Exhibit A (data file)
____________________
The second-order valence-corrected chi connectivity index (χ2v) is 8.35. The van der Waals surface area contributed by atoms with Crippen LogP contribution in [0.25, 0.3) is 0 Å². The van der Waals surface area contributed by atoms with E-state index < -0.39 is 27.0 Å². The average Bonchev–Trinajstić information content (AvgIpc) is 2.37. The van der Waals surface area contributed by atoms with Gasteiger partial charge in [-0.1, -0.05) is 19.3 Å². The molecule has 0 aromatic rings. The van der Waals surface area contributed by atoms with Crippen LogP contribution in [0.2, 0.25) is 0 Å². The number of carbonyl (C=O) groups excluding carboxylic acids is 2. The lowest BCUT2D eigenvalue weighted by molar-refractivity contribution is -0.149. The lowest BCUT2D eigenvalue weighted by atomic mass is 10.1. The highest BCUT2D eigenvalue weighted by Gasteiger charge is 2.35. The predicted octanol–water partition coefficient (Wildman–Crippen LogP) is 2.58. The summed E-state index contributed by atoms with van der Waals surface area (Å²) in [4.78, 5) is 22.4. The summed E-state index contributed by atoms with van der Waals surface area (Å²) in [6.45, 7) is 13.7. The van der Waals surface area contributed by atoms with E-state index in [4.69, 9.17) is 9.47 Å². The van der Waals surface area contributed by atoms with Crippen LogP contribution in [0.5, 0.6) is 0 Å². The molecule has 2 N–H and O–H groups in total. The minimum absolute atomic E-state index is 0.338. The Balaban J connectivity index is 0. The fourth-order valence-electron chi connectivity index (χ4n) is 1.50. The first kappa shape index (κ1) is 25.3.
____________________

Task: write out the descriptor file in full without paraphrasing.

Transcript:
The second-order valence-corrected chi connectivity index (χ2v) is 8.35. The van der Waals surface area contributed by atoms with Crippen LogP contribution in [0.25, 0.3) is 0 Å². The van der Waals surface area contributed by atoms with E-state index < -0.39 is 27.0 Å². The average Bonchev–Trinajstić information content (AvgIpc) is 2.37. The van der Waals surface area contributed by atoms with Gasteiger partial charge in [-0.1, -0.05) is 19.3 Å². The molecule has 0 aromatic rings. The van der Waals surface area contributed by atoms with Crippen LogP contribution in [0.2, 0.25) is 0 Å². The number of carbonyl (C=O) groups excluding carboxylic acids is 2. The lowest BCUT2D eigenvalue weighted by molar-refractivity contribution is -0.149. The lowest BCUT2D eigenvalue weighted by atomic mass is 10.1. The highest BCUT2D eigenvalue weighted by Gasteiger charge is 2.35. The predicted octanol–water partition coefficient (Wildman–Crippen LogP) is 2.58. The summed E-state index contributed by atoms with van der Waals surface area (Å²) in [4.78, 5) is 22.4. The summed E-state index contributed by atoms with van der Waals surface area (Å²) in [6.45, 7) is 13.7. The van der Waals surface area contributed by atoms with E-state index in [4.69, 9.17) is 9.47 Å². The van der Waals surface area contributed by atoms with Crippen LogP contribution in [0.5, 0.6) is 0 Å². The molecule has 2 N–H and O–H groups in total. The minimum absolute atomic E-state index is 0.338. The Balaban J connectivity index is 0. The fourth-order valence-electron chi connectivity index (χ4n) is 1.50. The first kappa shape index (κ1) is 25.3.